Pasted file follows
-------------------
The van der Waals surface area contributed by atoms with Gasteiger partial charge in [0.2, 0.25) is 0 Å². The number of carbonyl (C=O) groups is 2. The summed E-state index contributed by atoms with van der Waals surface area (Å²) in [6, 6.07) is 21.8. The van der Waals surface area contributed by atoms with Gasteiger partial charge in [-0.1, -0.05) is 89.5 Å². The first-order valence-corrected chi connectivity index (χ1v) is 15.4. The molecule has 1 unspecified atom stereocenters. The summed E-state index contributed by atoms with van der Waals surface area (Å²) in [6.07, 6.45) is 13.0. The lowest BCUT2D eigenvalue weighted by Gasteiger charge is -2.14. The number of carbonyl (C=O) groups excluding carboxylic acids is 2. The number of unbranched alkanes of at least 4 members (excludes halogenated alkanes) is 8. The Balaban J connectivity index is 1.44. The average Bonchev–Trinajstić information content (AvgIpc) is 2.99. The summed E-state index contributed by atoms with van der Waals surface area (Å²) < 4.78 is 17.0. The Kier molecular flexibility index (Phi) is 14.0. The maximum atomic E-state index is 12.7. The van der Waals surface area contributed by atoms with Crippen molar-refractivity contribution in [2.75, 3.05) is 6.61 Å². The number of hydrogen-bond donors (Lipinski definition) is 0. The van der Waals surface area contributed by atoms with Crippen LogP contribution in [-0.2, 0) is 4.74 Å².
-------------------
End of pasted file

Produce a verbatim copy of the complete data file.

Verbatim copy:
The van der Waals surface area contributed by atoms with Gasteiger partial charge in [0.2, 0.25) is 0 Å². The number of carbonyl (C=O) groups is 2. The summed E-state index contributed by atoms with van der Waals surface area (Å²) in [6, 6.07) is 21.8. The van der Waals surface area contributed by atoms with Gasteiger partial charge in [-0.1, -0.05) is 89.5 Å². The first-order valence-corrected chi connectivity index (χ1v) is 15.4. The molecule has 1 unspecified atom stereocenters. The summed E-state index contributed by atoms with van der Waals surface area (Å²) in [6.07, 6.45) is 13.0. The lowest BCUT2D eigenvalue weighted by Gasteiger charge is -2.14. The number of carbonyl (C=O) groups excluding carboxylic acids is 2. The number of unbranched alkanes of at least 4 members (excludes halogenated alkanes) is 8. The Balaban J connectivity index is 1.44. The average Bonchev–Trinajstić information content (AvgIpc) is 2.99. The summed E-state index contributed by atoms with van der Waals surface area (Å²) < 4.78 is 17.0. The Kier molecular flexibility index (Phi) is 14.0. The maximum atomic E-state index is 12.7. The van der Waals surface area contributed by atoms with Crippen molar-refractivity contribution in [2.75, 3.05) is 6.61 Å². The number of hydrogen-bond donors (Lipinski definition) is 0. The van der Waals surface area contributed by atoms with Crippen LogP contribution in [-0.2, 0) is 4.74 Å².